The issue of personalities

The report rightly addresses the doings and policies of corporations, but it is the view of Hacked Off that it takes insufficient account of the role of personalities, which in the case of 20th Century Fox, Fox News, News Corp, News UK, News International, News Group Newspapers and Sky is of central importance. The following comments, like those above, relate principally to press activities in the UK, but they are directly relevant to your considerations.

Rupert Murdoch is the creator of these companies and indisputably, through his various formal and informal roles, the person who defines their cultures. He was ultimately responsible for their activities and for their cultures in the period of the gross abuses described above. That he has not been found guilty of any crime is a point to be noted, but it is the most that can be said in his favour in relation to these companies at this time.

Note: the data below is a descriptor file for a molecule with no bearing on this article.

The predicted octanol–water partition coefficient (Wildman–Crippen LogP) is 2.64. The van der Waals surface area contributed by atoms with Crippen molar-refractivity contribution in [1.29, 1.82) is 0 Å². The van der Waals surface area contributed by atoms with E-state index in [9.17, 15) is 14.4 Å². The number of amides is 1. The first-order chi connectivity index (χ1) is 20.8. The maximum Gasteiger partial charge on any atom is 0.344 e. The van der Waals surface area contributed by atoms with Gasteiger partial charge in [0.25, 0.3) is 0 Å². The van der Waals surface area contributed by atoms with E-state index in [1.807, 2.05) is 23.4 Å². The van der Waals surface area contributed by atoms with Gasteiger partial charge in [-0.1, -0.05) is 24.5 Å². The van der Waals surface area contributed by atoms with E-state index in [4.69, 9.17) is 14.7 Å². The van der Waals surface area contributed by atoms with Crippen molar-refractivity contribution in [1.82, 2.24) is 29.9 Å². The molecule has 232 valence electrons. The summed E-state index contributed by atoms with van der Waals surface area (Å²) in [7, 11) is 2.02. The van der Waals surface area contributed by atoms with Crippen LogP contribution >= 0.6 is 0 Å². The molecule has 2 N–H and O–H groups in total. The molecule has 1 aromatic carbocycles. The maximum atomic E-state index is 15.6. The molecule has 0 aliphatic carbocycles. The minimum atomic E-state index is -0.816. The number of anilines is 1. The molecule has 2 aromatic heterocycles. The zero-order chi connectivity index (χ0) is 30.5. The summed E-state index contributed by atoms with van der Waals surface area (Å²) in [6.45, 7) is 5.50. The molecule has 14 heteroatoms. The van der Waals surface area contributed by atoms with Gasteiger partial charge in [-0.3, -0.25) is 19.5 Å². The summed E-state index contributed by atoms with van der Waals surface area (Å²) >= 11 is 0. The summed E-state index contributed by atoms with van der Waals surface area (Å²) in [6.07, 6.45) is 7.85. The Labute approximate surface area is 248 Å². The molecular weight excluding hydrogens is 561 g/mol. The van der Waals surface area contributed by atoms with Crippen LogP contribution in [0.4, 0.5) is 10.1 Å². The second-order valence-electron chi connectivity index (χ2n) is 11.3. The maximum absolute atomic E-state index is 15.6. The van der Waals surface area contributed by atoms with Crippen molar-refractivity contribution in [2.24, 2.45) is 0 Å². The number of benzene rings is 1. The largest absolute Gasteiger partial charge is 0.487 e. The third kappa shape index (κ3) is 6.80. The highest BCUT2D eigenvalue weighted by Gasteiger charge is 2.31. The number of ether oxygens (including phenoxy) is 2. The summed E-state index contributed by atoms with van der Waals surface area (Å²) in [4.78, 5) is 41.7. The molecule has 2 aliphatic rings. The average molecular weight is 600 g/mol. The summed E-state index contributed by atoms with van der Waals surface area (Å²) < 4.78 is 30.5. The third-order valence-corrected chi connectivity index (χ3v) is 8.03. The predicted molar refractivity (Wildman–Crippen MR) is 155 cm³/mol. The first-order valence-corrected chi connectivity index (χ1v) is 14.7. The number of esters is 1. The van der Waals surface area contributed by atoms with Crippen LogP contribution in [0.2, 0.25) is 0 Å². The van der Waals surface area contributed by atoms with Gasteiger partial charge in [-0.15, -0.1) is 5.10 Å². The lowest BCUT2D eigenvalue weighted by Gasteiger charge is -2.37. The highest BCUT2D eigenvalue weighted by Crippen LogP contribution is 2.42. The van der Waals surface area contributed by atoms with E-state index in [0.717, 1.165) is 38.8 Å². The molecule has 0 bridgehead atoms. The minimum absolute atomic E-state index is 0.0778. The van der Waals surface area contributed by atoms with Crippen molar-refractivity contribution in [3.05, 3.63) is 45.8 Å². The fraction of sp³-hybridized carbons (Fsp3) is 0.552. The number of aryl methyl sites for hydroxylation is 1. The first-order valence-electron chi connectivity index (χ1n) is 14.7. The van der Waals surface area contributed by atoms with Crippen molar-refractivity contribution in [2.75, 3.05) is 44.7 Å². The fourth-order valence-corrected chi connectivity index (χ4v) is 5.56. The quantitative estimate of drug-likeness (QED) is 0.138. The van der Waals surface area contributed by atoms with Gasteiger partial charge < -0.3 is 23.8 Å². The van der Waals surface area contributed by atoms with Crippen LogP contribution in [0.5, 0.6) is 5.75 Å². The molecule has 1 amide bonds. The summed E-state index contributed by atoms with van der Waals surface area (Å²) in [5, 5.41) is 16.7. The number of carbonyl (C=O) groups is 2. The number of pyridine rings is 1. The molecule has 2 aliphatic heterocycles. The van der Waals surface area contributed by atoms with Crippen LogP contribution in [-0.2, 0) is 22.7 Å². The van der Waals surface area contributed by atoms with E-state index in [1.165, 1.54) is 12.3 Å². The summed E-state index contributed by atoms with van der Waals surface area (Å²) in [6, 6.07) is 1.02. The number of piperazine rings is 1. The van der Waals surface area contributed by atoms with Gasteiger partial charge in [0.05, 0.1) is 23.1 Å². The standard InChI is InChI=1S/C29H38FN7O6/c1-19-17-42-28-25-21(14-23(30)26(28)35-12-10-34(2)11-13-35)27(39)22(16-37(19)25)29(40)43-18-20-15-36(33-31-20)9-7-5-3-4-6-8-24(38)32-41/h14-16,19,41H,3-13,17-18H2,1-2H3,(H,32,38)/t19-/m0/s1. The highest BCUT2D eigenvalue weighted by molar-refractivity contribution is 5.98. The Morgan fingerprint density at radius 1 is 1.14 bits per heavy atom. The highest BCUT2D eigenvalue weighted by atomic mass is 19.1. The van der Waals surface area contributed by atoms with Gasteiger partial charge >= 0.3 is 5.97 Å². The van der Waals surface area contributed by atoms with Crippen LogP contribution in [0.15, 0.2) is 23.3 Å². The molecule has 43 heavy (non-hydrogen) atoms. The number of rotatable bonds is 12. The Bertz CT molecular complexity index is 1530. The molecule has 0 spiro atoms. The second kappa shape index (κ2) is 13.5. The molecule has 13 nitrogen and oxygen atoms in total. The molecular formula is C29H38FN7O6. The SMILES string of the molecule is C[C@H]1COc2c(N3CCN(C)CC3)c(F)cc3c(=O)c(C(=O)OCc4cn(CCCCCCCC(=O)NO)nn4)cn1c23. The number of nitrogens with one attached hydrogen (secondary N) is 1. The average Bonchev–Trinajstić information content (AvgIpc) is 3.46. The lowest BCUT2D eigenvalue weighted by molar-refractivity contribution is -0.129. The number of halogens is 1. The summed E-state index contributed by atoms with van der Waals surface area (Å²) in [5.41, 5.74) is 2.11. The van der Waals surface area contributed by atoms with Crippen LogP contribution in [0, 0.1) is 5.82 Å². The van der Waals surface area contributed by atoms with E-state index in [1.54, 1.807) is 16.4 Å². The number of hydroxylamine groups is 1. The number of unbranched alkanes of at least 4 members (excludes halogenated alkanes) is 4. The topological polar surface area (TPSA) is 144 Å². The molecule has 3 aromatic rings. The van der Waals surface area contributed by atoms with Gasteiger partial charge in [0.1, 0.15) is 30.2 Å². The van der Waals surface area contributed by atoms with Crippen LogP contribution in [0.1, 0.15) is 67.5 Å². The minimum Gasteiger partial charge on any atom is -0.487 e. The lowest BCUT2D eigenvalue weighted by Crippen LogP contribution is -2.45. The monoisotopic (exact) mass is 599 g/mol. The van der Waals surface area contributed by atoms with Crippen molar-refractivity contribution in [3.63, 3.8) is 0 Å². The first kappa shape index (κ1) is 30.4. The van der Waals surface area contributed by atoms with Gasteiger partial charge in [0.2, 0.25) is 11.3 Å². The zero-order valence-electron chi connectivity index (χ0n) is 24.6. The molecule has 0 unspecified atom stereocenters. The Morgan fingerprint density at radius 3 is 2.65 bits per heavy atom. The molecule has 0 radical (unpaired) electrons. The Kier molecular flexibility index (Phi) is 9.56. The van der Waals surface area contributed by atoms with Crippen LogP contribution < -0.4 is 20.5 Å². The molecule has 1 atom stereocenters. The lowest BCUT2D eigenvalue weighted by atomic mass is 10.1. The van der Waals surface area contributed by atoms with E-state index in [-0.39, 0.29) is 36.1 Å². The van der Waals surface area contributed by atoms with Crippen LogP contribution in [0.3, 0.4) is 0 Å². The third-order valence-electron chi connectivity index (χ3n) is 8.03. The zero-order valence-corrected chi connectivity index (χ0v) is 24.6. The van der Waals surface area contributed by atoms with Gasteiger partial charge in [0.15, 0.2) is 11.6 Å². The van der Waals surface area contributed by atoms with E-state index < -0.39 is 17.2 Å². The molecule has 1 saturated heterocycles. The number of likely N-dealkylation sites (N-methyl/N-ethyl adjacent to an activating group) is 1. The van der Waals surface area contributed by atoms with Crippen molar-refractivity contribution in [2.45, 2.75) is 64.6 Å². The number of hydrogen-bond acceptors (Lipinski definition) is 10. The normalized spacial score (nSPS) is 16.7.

He has asserted that he did not know about phone hacking, despite its persistence and scale at newspapers in which he took a constant interest, and despite the involvement of senior journalists with some of whom he had dealings personally. This was without doubt a failure of oversight on his part, stretching over at least eight years, and even if he did not know about it he bears responsibility for the culture that engendered, funded and tolerated it. The same can be said about data theft by his companies and their agents, which took place over an even longer period.

Rupert Murdoch has been unable to assert that he did not know about bribery. He also stood by as his papers – which he read regularly and with which he was in frequent contact – persecuted the McCanns, Robert Murat, Christopher Jefferies and others, and as those papers were found guilty of breaching their rights and (in the case of the Sun) committing contempt of court. He participated in a strategy of denial of wrongdoing. He also failed to acknowledge the failure of the PCC to act in the interests of the public.